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[imgcontainer] [img:VT+Bread+courtesy+Hunger+Mountain+Coop.png] [source]Photo courtesy of the Hunger Mountain Coop[/source]Bread, a grocery store staple, on the shelves at Hunger Mountain Coop in Montpelier, Vermont. The Vermont Bread Company is located in Brattleboro. [/imgcontainer]
Even in locally conscious Vermont, only an estimated 5% of the food consumed by Vermonters is actually produced in state.
Reliance on food grown outside the region, and decisions made outside of local control, make for an unbalanced food system, even in a state that is a leader in the local food movement.
Food insecurity in Vermont is also on the rise, with nearly 13% of households being food insecure (compared to 9.1% in 2000). Even with increased food access programs, not everyone can shop at a farmers market. Convenience and cost keep most Vermonters shopping at conventional grocery stores where, at the height of the local food harvest, shelves are stocked with tomatoes from Mexico, greens from Argentina, and (with the exception of Vermont’s Cabot Cheese) cheeses from national or international corporations.
The answer for improving markets for Vermont farmers and better serving consumers is the development of a regional food system. Such a system would provide producers with access to the regional market of New England and New York, which includes 33 million potential customers.
Vermont’s Farm to Plate Strategic Plan seeks to expand farmers’ access to institutional markets like groceries, restaurants and institutions like schools. But serving regional markets instead of just local ones requires some changes in infrastructure and services.
[imgcontainer right] [img:local+cheese+display+-+courtesy+Hunger+Mtn+Coop.jpg][source]Photo courtesy of the Hunger Mountain Coop[/source] Vermont is known for its award-winning cheeses. But could these products find their way into a higher percentage of the state’s retail outlets? [/imgcontainer]
“We need to increase produce pack/storage and distribution opportunities into the larger population hubs,” said Christa Alexander, farmer/owner of Jericho Settlers Farm, located just east of Burlington. The diversified, year-round farm sells most of its products through shares in community supported agriculture (CSA). It also sells wholesale to restaurants, stores and, to a lesser extent, institutions like schools and hospital.
Creating shared processing hubs could also help farmers get their products ready for a larger consumer market, Alexander said.
Amy Skelton of Pete’s Greens, in Craftsbury, said the ability to package foods for specific markets would help sales.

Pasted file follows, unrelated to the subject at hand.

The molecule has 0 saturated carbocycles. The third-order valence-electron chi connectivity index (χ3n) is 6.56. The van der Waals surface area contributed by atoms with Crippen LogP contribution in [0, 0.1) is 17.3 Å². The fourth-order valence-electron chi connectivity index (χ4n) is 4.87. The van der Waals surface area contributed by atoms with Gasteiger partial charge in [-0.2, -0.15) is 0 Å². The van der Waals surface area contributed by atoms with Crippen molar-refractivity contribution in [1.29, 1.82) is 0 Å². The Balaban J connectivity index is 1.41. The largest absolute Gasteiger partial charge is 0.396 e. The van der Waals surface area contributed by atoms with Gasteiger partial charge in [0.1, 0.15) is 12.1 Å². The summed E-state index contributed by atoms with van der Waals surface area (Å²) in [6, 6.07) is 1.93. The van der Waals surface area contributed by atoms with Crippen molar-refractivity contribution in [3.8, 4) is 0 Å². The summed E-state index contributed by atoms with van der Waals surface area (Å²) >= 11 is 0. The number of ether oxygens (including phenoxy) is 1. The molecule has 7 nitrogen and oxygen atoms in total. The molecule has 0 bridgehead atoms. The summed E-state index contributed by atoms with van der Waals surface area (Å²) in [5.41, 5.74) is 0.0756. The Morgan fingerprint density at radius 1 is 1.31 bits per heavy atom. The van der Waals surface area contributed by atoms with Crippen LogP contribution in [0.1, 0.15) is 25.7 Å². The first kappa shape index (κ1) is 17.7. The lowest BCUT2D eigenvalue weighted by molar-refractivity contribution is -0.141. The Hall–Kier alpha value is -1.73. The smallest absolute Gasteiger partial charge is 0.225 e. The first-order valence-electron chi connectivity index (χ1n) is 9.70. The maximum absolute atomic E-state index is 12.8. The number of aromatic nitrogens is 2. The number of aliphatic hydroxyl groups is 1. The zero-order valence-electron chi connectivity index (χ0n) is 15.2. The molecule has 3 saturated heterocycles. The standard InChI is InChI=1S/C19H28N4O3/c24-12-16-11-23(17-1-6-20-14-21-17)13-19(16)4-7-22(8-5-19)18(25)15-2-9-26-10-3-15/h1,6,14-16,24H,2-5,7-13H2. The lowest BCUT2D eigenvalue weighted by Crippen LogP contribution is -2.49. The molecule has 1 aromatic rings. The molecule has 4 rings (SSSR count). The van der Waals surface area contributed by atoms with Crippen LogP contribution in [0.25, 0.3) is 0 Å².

“More and more consumers want to do less food prep and they want convenient sized packages,” she said. “It’s the value-added products and cleaned-up/prepped food that is going to sell.”
Skelton, who is Pete’s Greens CSA manager and jack of all trades, said more technical assistance for small-scale producers could help them expand, hire business specialists and pay good wages.
The director of Vermont’s Farm to Plate initiative, Erica Campbell, said Vermont’s food-system plan is building a network of grocers, distributors, producers and regulators. “This is a necessary step before local producers can move to a regional scale,” she said.
“Grocery store owners and buyers procure food through large distributors, so local farmers do not often have relationships with retailers as they did many years ago,” Campbell said. “There are multiple issues that need to be addressed to move more local food into grocery stores at a reasonable price.”
Direct sales through CSAs, farm stands and farmers markets account for only 3.5% of total agricultural sales in Vermont, according the 2012 USDA Census of Agriculture. But that’s still enough to make Vermont sixth in the nation in direct sales.
As the local and regional food movement continues to grow, some farmers and food entrepreneurs are seeking additional markets. To scale up, they are finding they need customers beyond their state’s borders. Farm to institution expansion, developing more robust wholesale markets and opportunities, and getting more local food into mainstream retail and grocery stores are on the horizon and will become a part of what indicates local food sales in the near future, Campbell said. “By getting more local food into more retail and institutional outlets, more people will have access to the good quality food being grown in our state and region,” she said.
Vermont isn’t alone in its efforts to think regionally. Each New England state is participating in the “New England Food Vision.” The initiative seeks to produce at least 50 percent of the fresh, fair, and accessible food consumed by New Englanders by 2060.
Rachel Carter is the communications director at the Vermont Sustainable Jobs Fund, a non-profit organization created by the State of Vermont to help develop Vermont’s sustainable agriculture, renewable energy, and forest product businesses. A homesteader, she resides in Plainfield, Vermont.